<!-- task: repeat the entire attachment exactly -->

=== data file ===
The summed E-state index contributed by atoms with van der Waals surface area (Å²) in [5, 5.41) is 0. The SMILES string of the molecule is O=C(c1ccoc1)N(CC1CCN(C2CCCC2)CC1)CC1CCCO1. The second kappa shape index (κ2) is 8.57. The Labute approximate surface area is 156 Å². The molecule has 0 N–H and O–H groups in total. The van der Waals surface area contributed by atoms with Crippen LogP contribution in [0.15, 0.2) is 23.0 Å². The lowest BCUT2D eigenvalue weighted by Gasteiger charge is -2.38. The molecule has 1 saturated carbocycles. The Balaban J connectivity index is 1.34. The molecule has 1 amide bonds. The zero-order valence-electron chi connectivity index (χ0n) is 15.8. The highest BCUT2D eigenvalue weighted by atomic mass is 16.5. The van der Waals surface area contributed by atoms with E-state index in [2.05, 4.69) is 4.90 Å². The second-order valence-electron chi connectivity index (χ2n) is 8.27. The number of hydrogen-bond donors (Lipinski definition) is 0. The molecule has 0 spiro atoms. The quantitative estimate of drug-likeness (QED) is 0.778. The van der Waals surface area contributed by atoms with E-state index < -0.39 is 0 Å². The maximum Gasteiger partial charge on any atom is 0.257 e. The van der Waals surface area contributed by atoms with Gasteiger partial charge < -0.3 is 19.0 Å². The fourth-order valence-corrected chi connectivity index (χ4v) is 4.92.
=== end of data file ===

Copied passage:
The summed E-state index contributed by atoms with van der Waals surface area (Å²) in [5, 5.41) is 0. The SMILES string of the molecule is O=C(c1ccoc1)N(CC1CCN(C2CCCC2)CC1)CC1CCCO1. The second kappa shape index (κ2) is 8.57. The Labute approximate surface area is 156 Å². The molecule has 0 N–H and O–H groups in total. The van der Waals surface area contributed by atoms with Crippen LogP contribution in [0.15, 0.2) is 23.0 Å². The lowest BCUT2D eigenvalue weighted by Gasteiger charge is -2.38. The molecule has 1 saturated carbocycles. The Balaban J connectivity index is 1.34. The molecule has 1 amide bonds. The zero-order valence-electron chi connectivity index (χ0n) is 15.8. The highest BCUT2D eigenvalue weighted by atomic mass is 16.5. The van der Waals surface area contributed by atoms with E-state index in [2.05, 4.69) is 4.90 Å². The second-order valence-electron chi connectivity index (χ2n) is 8.27. The number of hydrogen-bond donors (Lipinski definition) is 0. The molecule has 0 spiro atoms. The quantitative estimate of drug-likeness (QED) is 0.778. The van der Waals surface area contributed by atoms with E-state index < -0.39 is 0 Å². The maximum Gasteiger partial charge on any atom is 0.257 e. The van der Waals surface area contributed by atoms with Gasteiger partial charge < -0.3 is 19.0 Å². The fourth-order valence-corrected chi connectivity index (χ4v) is 4.92.